This content is sponsored by Seaport

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This content was produced by Boston Globe Media's BG BrandLab in collaboration with the advertiser. The news and editorial departments of The Boston Globe had no role in its production or display.

365 days of Seaport

Boston’s youngest neighborhood has come of age.

What makes up a Boston neighborhood’s distinct character? Architecture is part of the equation: Uniform brick feels historic and stately, while a majority-glass setting feels modern and sleek. Nature plays a role too: Well-manicured parks or a faint ocean scent can bring serenity to an otherwise busy metropolis. But, more than anything, it’s the community—the people who live in a place and how they interact with each other—that defines each neighborhood.

Seaport, Boston’s youngest neighborhood, is just beginning to develop this kind of lasting character and community. As young and established professionals, boutiques, and restaurants settle into its modern apartments and storefronts along the water, Seaport is growing into a civic-minded neighborhood where contemporary living has a creative bent.

At the third annual Light Up Seaport event, on Friday, November 30, locals will come together on Seaport Common to celebrate the holiday season and the neighborhood’s budding community. Live performances of holiday tunes will be the soundtrack for the evening’s tree lighting and festivities. Treats from Seaport restaurants will be the fuel.

Nearby, in District Hall, a free workspace for community members, guests will be able to explore a collection of photographs called “Faces of Seaport.” The exhibit will showcase a vibrant mix of portraits captured across Seaport in the past year by Fort Point local George Vasquez.

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Work out or unwind by the water 

The location of the tree lighting is a perfect example of the changes Seaport has undergone in recent years. Once an empty lot, the now lush green space overlooking the harbor serves as a meeting place year-round for events like Light Up Seaport and Seaport Sweat, a summer and fall series of free, outdoor fitness classes taught by notable instructors to the pace of a DJ.

Doug Jellison, 29, who moved to the neighborhood from Manhattan last November when he was asked to head the Boston branch of an aviation consulting company, walks his dog nearby along the water most mornings. “I think that accessibility to water is really awesome,” he says.

 

A wave of style

Visitors can get a feel for Seaport’s character by strolling down bright, bustling Seaport Boulevard. From November 23 to December 23, the boulevard will be home to the Tree Market at Seaport, where visitors can shop for all their holiday decor, including trees, wreaths, and lights, or just stop by to smell the evergreens. Plus, Evergreen Delivery bikes purchases to shoppers’ homes so they can get the holiday cheer without the hassle.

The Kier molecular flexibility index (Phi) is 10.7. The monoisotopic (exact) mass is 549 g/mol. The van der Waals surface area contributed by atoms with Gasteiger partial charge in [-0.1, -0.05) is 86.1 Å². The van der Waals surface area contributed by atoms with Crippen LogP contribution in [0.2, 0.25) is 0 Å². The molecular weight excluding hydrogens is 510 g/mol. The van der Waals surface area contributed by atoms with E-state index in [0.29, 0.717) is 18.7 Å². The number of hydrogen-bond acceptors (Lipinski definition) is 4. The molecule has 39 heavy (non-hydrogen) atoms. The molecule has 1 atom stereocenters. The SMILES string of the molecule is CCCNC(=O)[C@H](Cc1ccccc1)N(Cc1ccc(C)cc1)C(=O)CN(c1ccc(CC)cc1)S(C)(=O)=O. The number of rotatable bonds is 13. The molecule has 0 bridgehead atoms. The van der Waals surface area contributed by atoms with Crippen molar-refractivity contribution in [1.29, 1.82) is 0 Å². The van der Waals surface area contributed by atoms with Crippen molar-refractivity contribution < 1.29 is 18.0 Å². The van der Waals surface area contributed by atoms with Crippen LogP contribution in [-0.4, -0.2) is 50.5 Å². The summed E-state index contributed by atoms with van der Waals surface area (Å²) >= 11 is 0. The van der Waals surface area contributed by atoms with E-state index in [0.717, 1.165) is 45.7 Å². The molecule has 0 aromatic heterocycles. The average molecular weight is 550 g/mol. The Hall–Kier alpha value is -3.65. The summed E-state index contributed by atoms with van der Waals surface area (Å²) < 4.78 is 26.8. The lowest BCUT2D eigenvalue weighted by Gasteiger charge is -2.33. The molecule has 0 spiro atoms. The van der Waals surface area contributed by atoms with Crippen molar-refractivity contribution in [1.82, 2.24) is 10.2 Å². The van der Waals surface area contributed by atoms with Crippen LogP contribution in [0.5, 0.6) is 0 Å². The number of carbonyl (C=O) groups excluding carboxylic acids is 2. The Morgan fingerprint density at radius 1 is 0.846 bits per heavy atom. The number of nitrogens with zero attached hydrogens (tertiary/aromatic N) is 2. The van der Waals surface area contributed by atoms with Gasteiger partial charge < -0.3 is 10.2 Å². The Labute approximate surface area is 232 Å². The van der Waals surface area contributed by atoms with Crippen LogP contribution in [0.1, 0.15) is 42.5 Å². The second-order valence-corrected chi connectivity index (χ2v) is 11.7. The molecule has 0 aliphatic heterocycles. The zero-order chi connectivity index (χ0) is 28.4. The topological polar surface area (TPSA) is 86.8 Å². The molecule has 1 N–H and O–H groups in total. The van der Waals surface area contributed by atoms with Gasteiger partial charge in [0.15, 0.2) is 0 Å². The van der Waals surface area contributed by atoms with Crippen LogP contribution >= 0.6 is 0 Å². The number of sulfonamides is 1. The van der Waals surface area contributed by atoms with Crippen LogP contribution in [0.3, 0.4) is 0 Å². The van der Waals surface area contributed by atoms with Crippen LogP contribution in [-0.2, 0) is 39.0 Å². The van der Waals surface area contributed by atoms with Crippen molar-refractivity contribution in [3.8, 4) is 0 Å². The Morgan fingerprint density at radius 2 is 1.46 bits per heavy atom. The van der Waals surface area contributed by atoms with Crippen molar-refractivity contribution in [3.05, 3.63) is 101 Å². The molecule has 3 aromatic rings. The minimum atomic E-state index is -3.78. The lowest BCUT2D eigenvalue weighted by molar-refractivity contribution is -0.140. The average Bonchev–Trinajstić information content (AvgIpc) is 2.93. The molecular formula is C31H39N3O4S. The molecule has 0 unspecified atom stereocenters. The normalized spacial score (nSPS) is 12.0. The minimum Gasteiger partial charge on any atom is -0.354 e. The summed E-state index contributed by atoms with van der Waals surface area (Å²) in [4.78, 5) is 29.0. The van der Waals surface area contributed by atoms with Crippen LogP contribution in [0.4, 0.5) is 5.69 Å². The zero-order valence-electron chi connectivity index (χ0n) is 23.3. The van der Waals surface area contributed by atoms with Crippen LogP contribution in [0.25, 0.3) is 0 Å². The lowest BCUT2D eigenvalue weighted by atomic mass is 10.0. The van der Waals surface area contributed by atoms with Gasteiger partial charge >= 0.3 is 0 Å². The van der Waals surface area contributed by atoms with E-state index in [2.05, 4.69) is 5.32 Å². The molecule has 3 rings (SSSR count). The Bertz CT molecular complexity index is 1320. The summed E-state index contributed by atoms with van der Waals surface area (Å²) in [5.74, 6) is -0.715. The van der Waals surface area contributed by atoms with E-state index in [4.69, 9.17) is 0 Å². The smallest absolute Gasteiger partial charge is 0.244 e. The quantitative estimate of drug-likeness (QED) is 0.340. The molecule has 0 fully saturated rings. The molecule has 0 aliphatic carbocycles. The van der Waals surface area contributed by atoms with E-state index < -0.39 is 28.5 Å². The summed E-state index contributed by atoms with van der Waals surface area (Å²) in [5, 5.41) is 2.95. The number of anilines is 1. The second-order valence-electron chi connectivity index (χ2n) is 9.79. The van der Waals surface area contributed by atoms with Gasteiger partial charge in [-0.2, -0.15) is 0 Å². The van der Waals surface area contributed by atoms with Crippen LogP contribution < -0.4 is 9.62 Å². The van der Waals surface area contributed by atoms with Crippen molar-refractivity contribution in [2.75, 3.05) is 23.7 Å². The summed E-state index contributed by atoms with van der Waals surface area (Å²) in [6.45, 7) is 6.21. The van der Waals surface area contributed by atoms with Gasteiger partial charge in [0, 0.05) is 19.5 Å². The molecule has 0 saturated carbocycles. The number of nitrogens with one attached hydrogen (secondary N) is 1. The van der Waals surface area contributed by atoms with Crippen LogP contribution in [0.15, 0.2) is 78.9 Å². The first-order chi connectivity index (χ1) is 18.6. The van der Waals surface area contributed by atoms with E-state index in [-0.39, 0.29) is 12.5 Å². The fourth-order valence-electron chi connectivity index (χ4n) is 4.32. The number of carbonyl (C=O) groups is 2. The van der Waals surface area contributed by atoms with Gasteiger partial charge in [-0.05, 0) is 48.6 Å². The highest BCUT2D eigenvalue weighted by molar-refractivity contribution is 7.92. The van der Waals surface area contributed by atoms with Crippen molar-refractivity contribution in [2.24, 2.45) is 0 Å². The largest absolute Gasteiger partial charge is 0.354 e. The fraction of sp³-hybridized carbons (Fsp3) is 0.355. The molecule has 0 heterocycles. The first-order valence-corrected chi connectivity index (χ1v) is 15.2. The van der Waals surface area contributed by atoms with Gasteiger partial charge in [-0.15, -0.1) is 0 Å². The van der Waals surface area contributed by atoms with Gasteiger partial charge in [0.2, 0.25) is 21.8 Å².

Nearby, the Current, a pop-up village with a permanent presence, plays host to a rotating collection of retailers connected by a common theme. The pop-ups are currently home to female-founded, fashion-forward businesses—making up the “She-Village.” Among the stores is Brass, whose mission is to simplify women’s wardrobes with a shopping system that streamlines their closet, and The Giving Keys, a jewelry company that provides jobs to community members affected by homelessness. Down the street, shoppers can explore the latest in fashion at retail incubator For Now, where multiple brands come to together to test their products in the Boston market.

A number of highly successful online stores have moved into brick and mortar in Seaport, including Outdoor Voices, an athletic lifestyle brand, and Warby Parker, an innovative shop for prescription eyeglasses. Filson, an outdoorsy clothing company from the West Coast, chose to open its first and, so far, only New England location on the boulevard.

If you’re looking for menswear, “Mr. Sid is great,” Jellison says. “It’s a modern men’s boutique that reminds me of a lot of stuff in New York.” Bonobos and Seaport Barbers are other popular stops for gentlemen shoppers.

More than seafood

With Seaport’s developing community came an influx of varied restaurants, bars, and entertainment options to satisfy residents’ diverse interests and tastes.

Cardullo’s Gourmet Shoppe—known in Cambridge for its upscale deli, fine wines, craft beers, and carefully curated meats, cheeses, and chocolates—recently opened its highly anticipated second location in Seaport. It’s “the absolute best,” says Jellison, who often buys wine from the store. “The owner, Kim, is super friendly and remembers me every time I come in.”

For a sit-down meal, Tuscan Kitchen Seaport has Italian fare that stands shoulder-to-shoulder with the old standbys in the North End. Fresh ingredients—including pastas, breads, and gelatos prepared in-house daily—are the simple house secret.

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Or, across a dreamily lit patio, try Scorpion Bar for authentic Mexican cantina fare and cocktails. Head to The Grand, just upstairs, to finish the evening at a nightclub where DJs like Steve Aoki, Rick Ross, Nervo, and Tiesto play regularly. Named the best dance club in Boston for 2018 by The Improper Bostonian, it’s “definitely a weekend destination” that draws people from all over the city, Jellison says.

Each year, Seaport’s young community continues to grow and influence the surrounding area with its culture and values. Soon, Seaport could be as synonymous with creativity and modern style as Fenway is with baseball.

This content was produced by Boston Globe Media's BG BrandLab in collaboration with the advertiser. The news and editorial departments of The Boston Globe had no role in its production or display.